MOVIE: *** (out of 5)
DVD EXPERIENCE: *** (out of 5)
Ekin Cheng as KING SKY
Cecilia Cheung as DAWN/ENIGMA
Louis Koo as RED
Patrick Tam as THUNDER
Kelly Lin as AMNESIA
Sammo Hung Kam-Bo as WHITE EYEBROWS
Ziyi Zhang as JOY
Directed by: Tsui Hark
BY KEVIN CARR
The journey that “Zu Warriors” faced on its way to DVD is a sad one. It was originally snatched up by indie powerhouse Miramax in the wake of the success of “Crouching Tiger, Hidden Dragon.” However, for whatever reason plagues movie studios, it was never released theatrically.
Along with “Zu Warriors,” two other films were picked up by Miramax: “Shaolin Soccer” and “Hero.” “Shaolin Soccer” spent years in limbo and eventually was released in a very limited run. On video, it showed some life, but it could have had a decent impact into the cineplexes if it were given the same attention that director Stephen Chow’s follow-up “Kung Fu Hustle” was.
Miramax wised up with “Hero” and released it in the theatres to a huge success. It’s too bad that “Zu Warriors” wasn’t so fortunate. It sat on the shelf for half a decade and is now seeing a release on DVD.
The saddest thing about this turn of events is that “Zu Warriors” screams to be seen on the big screen. The film takes place in a fantasy world where god-like warriors live among the clouds in the Zu Mountain range. These warriors are protecting their home from an attack by a demon. The immortal warriors face death, reincarnation, tragedy and betrayal in this high-flying mix of action and fantasy.
“Zu Warriors” is actually a remake of a groundbreaking 1983 film. Using an onslaught of special effects on a very limited budget, the original film is a classic to martial arts fans. This new version uses a large number of effects, but they’re not really groundbreaking work. In fact, the digital effects are pretty low-rent. I’m sure that’s because we’re spoiled here in the states, where most major studio releases usually boast some great digital work.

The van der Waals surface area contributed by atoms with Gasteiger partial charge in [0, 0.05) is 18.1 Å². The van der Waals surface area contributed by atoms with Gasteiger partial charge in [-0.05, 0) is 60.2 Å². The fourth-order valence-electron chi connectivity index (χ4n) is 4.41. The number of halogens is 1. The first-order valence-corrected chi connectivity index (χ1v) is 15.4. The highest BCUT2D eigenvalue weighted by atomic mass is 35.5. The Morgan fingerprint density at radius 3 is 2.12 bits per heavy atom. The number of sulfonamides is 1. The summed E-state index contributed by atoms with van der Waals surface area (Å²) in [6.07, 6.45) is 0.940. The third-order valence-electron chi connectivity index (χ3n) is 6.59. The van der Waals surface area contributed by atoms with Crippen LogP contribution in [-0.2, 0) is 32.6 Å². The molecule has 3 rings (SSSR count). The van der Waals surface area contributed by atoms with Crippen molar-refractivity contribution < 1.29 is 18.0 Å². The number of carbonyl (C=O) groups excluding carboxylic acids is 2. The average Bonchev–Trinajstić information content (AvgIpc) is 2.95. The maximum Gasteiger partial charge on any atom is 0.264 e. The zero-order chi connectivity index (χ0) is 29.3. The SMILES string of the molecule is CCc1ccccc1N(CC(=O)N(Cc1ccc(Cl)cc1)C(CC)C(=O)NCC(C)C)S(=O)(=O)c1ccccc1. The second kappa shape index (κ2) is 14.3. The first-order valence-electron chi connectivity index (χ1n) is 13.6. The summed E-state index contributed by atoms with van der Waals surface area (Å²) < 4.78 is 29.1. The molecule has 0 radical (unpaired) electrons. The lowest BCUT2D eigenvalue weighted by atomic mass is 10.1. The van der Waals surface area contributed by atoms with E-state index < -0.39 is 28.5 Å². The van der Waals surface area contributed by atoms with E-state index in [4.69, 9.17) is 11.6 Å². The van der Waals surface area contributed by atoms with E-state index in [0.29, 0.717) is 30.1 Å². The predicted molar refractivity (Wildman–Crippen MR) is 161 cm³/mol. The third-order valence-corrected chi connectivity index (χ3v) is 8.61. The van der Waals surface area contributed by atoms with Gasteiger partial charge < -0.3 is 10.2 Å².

However, the effects are not the reason to see “Zu Warriors.” Sure, the scenery is epic, and the film does have scope, but the power behind the movie comes from its soul, not its flash. The movie taps into the honor and heroism of the warrior. It’s a thrilling piece of fantasy with plenty of action.
The DVD comes with two versions of the film. The main version is the English language release, which runs only 80 minutes. The original Cantonese version, with English subtitles, is also available. This original version is 24 minutes longer. However, because the film is somewhat lean on plot, this extra 24 minutes does tend to drag a bit. (Plus, if you’re like most of us lazy U.S. viewers, you don’t want to watch 104 minutes of subtitles.)
Additionally on the DVD is “The Making of Zu Warriors,” which is presented in the original Chinese language with English subtitles.
I can’t speak for die-hard fans of Asian cinema, but for a relatively white-bread moviegoer, this is a fun piece. It reminds me of the fantasy films of the mid-1980s, only with more believable special effects. It’s no “Crouching Tiger, Hidden Dragon” or “Hero” (although it’s yet another Chinese import featuring Ziyi Zhang), but it has one thing these don’t – it doesn’t take itself too seriously.
Specifications: Dolby Digital 5.1 Surround Sound. Widescreen (2.35:1), enhanced for 16×9 televisions. Spanish language track. English and Spanish language subtitles.